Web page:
• Modularize solutions so that the barrier to entry is low. For example, roll out a smart meter with minimum functionality that can be deployed universally but designed so that advanced functionality can be added based on consumer and regulatory requirements, utility needs and market growth. The catch is that such solutions have to be seamless, transparent and open (to avoid lock-in).
  • Related to modularization is the need to pare down functionality on the basis of commercial viability. If we consider the functionality of outage detection, some parts of the world are specifying a meter with a battery that can communicate in a push model. In India, instead of instant notifications, 15-minute notifications at a consumer level may be sufficient, given that intelligence might be built in at the distribution transformer level but not the consumer level. (In India—and Europe, but not the United States—distribution transformers typically serve hundreds of consumers.)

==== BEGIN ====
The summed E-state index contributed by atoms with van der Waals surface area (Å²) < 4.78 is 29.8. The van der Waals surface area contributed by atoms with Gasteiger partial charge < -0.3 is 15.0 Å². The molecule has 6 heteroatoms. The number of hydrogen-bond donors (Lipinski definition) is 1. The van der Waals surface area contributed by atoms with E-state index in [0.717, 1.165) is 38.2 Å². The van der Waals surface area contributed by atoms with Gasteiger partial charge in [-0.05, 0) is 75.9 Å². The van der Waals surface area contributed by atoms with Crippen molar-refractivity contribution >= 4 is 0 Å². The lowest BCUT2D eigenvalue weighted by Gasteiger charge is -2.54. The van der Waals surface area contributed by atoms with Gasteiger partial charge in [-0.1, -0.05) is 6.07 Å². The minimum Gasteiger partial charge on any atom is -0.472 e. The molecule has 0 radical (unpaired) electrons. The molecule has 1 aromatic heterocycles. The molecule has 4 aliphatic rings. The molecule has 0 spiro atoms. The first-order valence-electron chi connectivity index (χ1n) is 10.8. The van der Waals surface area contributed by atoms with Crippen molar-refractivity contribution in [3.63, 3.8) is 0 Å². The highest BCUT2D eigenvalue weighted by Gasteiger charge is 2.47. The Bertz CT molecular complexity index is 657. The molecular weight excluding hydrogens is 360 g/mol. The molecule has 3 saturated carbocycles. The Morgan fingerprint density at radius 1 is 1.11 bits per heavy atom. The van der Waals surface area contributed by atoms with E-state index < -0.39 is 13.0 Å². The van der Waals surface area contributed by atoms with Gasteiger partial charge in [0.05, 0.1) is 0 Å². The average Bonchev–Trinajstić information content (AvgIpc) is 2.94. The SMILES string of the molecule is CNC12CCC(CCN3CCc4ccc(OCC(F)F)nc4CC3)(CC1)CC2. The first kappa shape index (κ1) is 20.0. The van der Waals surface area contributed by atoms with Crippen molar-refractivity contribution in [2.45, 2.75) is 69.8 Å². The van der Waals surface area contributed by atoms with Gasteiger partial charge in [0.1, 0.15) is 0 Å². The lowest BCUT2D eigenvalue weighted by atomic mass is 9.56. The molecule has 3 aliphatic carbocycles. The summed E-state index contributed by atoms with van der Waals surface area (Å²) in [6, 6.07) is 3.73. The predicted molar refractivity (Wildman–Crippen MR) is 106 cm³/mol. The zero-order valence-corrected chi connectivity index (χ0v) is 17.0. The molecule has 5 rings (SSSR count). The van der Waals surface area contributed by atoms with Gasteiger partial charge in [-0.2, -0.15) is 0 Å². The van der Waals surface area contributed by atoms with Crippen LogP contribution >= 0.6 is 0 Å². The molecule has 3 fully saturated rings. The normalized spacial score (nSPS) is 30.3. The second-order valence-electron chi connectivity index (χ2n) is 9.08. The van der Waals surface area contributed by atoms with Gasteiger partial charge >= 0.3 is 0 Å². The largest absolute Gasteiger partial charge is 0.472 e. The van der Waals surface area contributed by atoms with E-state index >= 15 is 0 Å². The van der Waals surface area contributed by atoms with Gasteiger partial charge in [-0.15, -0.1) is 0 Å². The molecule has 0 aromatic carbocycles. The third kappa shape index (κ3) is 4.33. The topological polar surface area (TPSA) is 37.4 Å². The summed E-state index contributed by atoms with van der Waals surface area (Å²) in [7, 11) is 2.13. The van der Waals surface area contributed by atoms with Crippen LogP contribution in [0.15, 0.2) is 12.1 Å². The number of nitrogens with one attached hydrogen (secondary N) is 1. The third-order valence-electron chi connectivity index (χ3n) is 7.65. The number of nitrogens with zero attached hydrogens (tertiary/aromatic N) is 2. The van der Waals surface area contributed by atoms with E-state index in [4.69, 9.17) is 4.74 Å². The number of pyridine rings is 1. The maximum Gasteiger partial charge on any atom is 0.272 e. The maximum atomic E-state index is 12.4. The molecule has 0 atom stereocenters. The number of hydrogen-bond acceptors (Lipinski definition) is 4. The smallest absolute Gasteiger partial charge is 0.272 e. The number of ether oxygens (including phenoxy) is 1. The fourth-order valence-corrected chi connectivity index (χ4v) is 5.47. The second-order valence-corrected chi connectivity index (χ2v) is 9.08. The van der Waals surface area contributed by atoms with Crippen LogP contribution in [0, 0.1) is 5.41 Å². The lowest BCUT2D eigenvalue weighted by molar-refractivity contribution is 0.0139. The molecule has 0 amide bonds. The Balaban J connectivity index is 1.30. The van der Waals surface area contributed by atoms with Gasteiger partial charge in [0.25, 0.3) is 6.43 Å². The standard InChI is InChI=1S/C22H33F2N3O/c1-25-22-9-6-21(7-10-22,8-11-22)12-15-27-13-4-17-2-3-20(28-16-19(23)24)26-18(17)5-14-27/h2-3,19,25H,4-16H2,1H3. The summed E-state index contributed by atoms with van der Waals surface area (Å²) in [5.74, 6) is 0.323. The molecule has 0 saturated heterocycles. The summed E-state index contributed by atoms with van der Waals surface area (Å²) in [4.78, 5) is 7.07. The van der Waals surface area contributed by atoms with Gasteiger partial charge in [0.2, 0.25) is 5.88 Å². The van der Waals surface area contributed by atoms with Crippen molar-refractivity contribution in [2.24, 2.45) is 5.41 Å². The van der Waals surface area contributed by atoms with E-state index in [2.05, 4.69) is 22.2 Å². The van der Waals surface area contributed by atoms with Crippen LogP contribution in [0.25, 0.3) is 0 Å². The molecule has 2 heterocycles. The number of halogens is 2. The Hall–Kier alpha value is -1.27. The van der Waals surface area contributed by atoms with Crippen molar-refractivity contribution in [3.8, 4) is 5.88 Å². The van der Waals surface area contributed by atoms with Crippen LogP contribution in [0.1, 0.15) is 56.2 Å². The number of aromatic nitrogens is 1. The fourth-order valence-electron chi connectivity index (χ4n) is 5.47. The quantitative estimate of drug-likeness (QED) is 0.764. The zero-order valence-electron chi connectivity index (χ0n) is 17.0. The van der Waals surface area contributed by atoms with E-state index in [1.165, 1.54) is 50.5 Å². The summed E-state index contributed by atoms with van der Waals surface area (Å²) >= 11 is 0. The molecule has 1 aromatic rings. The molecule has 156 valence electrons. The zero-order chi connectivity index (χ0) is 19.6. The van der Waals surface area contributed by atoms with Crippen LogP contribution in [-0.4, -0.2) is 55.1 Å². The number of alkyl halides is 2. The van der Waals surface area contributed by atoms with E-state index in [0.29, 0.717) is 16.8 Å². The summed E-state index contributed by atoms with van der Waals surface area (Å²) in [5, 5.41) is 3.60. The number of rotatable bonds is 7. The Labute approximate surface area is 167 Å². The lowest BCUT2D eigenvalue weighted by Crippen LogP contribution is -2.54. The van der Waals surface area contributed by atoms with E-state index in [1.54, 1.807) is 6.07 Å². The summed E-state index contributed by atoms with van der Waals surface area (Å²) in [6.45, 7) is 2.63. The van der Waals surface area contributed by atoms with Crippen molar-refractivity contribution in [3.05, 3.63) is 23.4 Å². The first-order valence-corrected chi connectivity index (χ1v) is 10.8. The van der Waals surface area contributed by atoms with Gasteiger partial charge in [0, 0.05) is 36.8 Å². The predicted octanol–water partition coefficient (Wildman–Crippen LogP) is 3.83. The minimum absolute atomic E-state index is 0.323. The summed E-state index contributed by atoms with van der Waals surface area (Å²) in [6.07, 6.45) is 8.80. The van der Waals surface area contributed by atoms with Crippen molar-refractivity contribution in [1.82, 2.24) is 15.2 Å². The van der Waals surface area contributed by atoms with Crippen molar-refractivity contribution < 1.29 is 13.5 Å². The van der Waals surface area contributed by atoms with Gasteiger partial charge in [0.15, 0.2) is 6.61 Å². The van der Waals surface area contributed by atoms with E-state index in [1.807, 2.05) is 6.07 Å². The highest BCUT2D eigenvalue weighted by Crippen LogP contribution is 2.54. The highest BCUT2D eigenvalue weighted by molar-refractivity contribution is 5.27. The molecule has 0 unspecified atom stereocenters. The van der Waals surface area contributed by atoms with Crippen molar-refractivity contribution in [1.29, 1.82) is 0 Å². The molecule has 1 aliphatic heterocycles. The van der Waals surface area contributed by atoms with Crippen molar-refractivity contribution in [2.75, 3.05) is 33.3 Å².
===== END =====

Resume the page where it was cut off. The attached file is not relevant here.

• Learning curve cost reductions are a public good; therefore, public support for pilot projects and demonstrations are critical. In India, the central government has announced plans for such projects, with matching or partial funding. A high-powered Smart Grid Task Force and the public-private Smart Grid Forum will likely help move power system innovation forward in India.

India has many dozens of distribution utilities, the majority under government control. This heterogeneity will likely be exploited with different utilities moving faster than others, and we will likely see differently designed pilots as well. My hope is that the stakeholders can come together to clearly articulate the need, before describing the solutions. Perhaps then, India can leapfrog its power grid into a 21st-century smart grid.